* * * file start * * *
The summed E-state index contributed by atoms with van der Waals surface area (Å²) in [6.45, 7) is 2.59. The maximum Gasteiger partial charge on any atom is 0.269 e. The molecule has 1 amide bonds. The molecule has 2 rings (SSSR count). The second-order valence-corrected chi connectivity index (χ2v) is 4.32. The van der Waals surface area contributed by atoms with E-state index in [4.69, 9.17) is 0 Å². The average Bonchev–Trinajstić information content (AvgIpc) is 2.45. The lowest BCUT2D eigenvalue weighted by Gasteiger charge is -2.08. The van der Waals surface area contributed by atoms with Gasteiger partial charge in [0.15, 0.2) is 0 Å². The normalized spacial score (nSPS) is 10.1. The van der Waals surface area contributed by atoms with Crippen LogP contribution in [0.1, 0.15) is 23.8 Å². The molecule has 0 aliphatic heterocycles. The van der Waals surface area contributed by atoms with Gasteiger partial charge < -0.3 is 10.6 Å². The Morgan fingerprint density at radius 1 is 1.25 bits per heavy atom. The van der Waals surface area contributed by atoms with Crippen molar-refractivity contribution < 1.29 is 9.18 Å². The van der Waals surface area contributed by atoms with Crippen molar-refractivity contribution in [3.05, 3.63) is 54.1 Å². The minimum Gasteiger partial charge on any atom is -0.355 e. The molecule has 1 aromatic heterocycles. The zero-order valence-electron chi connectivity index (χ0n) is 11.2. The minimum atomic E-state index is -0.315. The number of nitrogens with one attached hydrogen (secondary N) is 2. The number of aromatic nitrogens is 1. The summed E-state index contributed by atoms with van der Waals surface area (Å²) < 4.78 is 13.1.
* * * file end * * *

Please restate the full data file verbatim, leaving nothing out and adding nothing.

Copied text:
The summed E-state index contributed by atoms with van der Waals surface area (Å²) in [6.45, 7) is 2.59. The maximum Gasteiger partial charge on any atom is 0.269 e. The molecule has 1 amide bonds. The molecule has 2 rings (SSSR count). The second-order valence-corrected chi connectivity index (χ2v) is 4.32. The van der Waals surface area contributed by atoms with E-state index in [4.69, 9.17) is 0 Å². The average Bonchev–Trinajstić information content (AvgIpc) is 2.45. The lowest BCUT2D eigenvalue weighted by Gasteiger charge is -2.08. The van der Waals surface area contributed by atoms with Gasteiger partial charge in [0.15, 0.2) is 0 Å². The normalized spacial score (nSPS) is 10.1. The van der Waals surface area contributed by atoms with Crippen LogP contribution in [0.1, 0.15) is 23.8 Å². The molecule has 0 aliphatic heterocycles. The van der Waals surface area contributed by atoms with Gasteiger partial charge < -0.3 is 10.6 Å². The Morgan fingerprint density at radius 1 is 1.25 bits per heavy atom. The van der Waals surface area contributed by atoms with Crippen molar-refractivity contribution < 1.29 is 9.18 Å². The van der Waals surface area contributed by atoms with Crippen molar-refractivity contribution in [3.05, 3.63) is 54.1 Å². The minimum Gasteiger partial charge on any atom is -0.355 e. The molecule has 1 aromatic heterocycles. The zero-order valence-electron chi connectivity index (χ0n) is 11.2. The minimum atomic E-state index is -0.315. The number of nitrogens with one attached hydrogen (secondary N) is 2. The number of aromatic nitrogens is 1. The summed E-state index contributed by atoms with van der Waals surface area (Å²) < 4.78 is 13.1.